A poisonous delicacy
A strange creature full of spikes appeared in the trawl collecting microplastics, a puffer fish.
The Japanese scientist Shiye Zhao studies microplastics, the small particles that plastic bottles, fishing nets, ropes and other plastic rubbish are broken down to by the weather, sunlight, and waves.
He sets out a small trawl, towes it behind the ship and collects what floats close to the surface. After a short period the trawl is hauled up, and the small pieces of plastic in the net collected in small containers.
- The trawl catches plastic particles larger than 300 microns, i.e. 0.3 millimetres. We study these particles more closely, and examine both their chemical and physical properties, says Zhao.
There is a surprising amount of plastic in the sea south of Japan, both large and small pieces, and the small ball that the trawl picked up on Saturday could well have been a toy lost on a beach. But the blue and white ball full of spikes was a puffer fish.
There are 188 different species of puffer fish, some are yellow, some brown, some have fine patterns, some are smooth, and the porcupine family has long spines, like the fish that ended up on the deck on board the Statsraad Lehmkuhl.
Zhao was startled when he saw the fish, and pulled it out of the net with a long pair of tweezers.
He was not cautious without reason, most of the puffer fish are extremely poisonous. It is due to the substance tetrodotoxin, which is 1200 times more toxic than cyanide. The poison is produced by bacteria that the fish ingest through the food they eat, and accumulates in the liver, reproductive organs, eyes and skin. There is no antidote.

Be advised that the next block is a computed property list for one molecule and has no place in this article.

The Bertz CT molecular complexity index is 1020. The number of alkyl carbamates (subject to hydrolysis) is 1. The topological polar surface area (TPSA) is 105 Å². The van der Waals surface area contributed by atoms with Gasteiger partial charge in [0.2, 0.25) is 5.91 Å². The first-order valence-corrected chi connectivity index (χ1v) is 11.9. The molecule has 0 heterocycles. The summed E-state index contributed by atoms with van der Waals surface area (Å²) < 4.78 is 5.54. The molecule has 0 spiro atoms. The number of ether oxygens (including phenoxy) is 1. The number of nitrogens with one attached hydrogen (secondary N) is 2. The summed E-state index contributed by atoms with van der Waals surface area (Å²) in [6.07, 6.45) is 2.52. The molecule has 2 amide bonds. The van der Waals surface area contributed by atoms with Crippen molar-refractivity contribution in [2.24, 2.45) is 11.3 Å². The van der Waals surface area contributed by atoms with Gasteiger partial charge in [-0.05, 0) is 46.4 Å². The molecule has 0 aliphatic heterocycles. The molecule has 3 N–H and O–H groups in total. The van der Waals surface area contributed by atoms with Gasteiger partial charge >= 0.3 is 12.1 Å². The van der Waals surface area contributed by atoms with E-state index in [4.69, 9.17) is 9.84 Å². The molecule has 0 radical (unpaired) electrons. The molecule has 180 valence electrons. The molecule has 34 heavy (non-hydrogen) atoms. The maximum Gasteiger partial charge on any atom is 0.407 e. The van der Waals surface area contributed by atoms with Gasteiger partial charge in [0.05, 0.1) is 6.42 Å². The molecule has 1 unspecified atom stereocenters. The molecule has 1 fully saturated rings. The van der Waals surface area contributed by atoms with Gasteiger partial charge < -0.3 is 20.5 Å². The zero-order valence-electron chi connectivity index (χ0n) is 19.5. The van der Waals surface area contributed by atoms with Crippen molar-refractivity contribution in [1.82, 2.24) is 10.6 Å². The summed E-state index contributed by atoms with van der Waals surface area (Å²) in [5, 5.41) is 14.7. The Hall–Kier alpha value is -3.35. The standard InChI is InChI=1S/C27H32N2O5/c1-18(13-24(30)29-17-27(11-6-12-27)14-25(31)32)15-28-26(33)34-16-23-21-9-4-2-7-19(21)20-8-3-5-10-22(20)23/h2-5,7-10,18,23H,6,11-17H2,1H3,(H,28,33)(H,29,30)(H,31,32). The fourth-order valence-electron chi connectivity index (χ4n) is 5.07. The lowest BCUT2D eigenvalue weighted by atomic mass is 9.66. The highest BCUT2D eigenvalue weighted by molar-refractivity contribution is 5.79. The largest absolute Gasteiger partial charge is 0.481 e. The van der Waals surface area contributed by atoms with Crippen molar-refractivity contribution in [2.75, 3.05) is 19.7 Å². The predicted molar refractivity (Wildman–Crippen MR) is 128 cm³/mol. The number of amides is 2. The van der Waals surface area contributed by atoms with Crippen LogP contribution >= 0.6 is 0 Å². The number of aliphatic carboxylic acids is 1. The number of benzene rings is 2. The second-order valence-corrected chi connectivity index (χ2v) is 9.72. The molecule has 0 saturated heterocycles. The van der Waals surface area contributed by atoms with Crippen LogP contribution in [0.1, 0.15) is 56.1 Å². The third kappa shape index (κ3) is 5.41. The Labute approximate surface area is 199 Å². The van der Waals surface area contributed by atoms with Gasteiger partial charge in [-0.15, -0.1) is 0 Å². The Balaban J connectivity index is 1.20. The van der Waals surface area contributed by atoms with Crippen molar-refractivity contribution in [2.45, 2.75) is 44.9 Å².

Despite the poison, pufferfish are considered a delicacy in Japan, China and Korea. They are used in soup, and eaten raw as sushi. Pufferfish is only prepared by experienced chefs, who have spent several years learning how to handle it correctly. Nevertheless, several people die every year from the poison that paralyses the muscles so you stop breathing.
The poison makes the fish taste bad, but does not kill, for example, sharks. The pufferfish therefore has another means of defence, it can inflate itself - as the name indicates.
Pufferfish are not particularly good swimmers, so if they are unable to escape when danger threatens, they swallow water. What was a just-right-sized treat quickly ends up as a huge stinging lump in the throat of the hunter, who spits the puffer fish back out.
The fish that Zhao caught in the trawl eventually calmed down in a tub of water. So it was photographed both in tennis ball size and in normal shape, before Zhao released it back into the sea.